Trouble breastfeeding? Dioxins may be to blame

Thankfully, I never had trouble producing enough milk with either of my own kids (now 2 and 5), but I have known a surprising number of women (among the 3-6 million women worldwide) who have had to give up breastfeeding because they failed to produce enough milk. And some part of me always wondered: Was it a lack of trying? The fact that breast feeding can be surprisingly painful at first? But a recent study conducted at the University of Rochester Medical Center points to another potential culprit: dioxins.

Dioxins are byproducts of plastics, often leached into the environment through waste incineration. The toxins settle on crops and pastureland where they become part of our food chain. They become concentrated in fats, so you're most likely to get a hefty dose in meats, dairy products, and shellfish. There are also traces of dioxins in tampons. The new animal-based research showed that exposure to dioxins hampered normal breast cell development during pregnancy. Dioxin also interfered with milk-producing genes.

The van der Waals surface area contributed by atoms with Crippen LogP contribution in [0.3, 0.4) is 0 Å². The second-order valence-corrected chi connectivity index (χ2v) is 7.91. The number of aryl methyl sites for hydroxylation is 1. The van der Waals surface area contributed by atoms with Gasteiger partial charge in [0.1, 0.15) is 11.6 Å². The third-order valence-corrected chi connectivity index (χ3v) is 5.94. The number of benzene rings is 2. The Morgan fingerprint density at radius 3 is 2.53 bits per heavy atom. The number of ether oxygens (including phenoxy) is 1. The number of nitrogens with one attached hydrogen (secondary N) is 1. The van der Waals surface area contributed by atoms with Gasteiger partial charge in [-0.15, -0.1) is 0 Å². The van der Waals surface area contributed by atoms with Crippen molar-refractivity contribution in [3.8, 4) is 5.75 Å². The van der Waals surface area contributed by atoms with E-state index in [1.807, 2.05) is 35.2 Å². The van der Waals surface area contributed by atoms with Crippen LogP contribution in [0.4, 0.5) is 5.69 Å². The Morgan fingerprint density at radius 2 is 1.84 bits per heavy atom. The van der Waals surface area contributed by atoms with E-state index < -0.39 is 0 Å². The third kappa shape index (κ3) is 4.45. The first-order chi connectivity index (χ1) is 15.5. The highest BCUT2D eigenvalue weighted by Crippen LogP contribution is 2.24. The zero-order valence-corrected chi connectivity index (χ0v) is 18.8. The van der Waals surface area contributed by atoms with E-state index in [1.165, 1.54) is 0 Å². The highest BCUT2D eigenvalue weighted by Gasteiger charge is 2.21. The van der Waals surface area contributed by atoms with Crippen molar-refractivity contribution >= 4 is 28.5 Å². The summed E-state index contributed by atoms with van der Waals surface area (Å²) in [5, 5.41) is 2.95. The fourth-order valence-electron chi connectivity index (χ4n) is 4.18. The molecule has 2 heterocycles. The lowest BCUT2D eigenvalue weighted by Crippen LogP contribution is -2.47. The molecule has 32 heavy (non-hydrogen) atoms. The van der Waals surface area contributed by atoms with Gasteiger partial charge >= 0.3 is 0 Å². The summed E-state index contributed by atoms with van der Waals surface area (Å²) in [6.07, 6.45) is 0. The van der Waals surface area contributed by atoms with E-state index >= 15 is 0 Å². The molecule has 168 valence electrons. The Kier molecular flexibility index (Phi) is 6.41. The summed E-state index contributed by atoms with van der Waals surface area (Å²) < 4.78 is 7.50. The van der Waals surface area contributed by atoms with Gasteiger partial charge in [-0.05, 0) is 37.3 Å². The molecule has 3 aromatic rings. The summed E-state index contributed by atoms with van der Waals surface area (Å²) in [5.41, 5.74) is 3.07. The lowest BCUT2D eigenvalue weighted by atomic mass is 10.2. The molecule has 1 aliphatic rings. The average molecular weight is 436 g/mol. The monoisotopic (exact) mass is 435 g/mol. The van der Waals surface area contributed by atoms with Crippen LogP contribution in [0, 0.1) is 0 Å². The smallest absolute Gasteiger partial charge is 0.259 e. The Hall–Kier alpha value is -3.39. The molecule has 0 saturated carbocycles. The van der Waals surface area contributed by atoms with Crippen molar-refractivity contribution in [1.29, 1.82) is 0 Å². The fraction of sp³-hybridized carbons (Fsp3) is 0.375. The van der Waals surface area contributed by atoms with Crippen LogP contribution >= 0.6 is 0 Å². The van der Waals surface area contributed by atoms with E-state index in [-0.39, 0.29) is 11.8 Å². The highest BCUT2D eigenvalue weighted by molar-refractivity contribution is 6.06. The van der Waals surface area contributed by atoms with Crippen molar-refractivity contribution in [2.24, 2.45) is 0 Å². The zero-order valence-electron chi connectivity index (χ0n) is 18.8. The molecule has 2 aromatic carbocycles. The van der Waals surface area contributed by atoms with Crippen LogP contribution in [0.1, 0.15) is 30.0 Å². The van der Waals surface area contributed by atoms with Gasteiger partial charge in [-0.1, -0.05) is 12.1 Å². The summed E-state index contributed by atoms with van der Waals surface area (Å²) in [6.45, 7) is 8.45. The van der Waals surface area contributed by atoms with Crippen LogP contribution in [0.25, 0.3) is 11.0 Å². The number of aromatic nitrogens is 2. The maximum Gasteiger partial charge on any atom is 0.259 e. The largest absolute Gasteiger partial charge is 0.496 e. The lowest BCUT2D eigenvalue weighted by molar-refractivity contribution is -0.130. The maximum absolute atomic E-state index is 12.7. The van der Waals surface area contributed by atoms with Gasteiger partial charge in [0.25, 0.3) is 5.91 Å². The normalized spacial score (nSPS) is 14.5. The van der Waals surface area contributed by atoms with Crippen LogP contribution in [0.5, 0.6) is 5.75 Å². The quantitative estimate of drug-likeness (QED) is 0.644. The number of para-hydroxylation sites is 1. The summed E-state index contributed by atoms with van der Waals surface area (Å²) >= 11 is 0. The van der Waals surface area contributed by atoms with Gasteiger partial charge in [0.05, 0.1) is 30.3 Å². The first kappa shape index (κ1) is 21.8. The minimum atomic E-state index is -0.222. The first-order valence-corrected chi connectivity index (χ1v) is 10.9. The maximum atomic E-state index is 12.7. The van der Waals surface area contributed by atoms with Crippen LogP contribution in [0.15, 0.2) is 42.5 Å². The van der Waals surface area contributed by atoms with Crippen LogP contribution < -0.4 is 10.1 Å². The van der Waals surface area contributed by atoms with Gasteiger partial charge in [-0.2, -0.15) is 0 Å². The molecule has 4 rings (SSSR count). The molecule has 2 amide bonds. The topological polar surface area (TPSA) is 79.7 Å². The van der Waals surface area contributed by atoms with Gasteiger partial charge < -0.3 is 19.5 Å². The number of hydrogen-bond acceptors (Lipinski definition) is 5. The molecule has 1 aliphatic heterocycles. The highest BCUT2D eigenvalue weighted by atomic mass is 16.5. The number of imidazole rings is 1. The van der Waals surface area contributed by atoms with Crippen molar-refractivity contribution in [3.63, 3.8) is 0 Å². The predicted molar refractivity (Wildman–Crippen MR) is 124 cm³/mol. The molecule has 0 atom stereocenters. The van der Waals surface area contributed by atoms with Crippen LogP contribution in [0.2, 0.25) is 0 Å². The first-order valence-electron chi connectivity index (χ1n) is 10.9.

What can you do? If you're pregnant, switch to low- or nonfat milk and limit fatty cheeses. You may also want to do some research about where your meat comes from. Raised on grass pastureland far from city pollution? That would be nice, but might be hard to track. While it is no guarantee that you aren't getting dioxins, buying organic dairy and meat ensures that you are not getting high doses of pesticides, which may also interrupt hormones.

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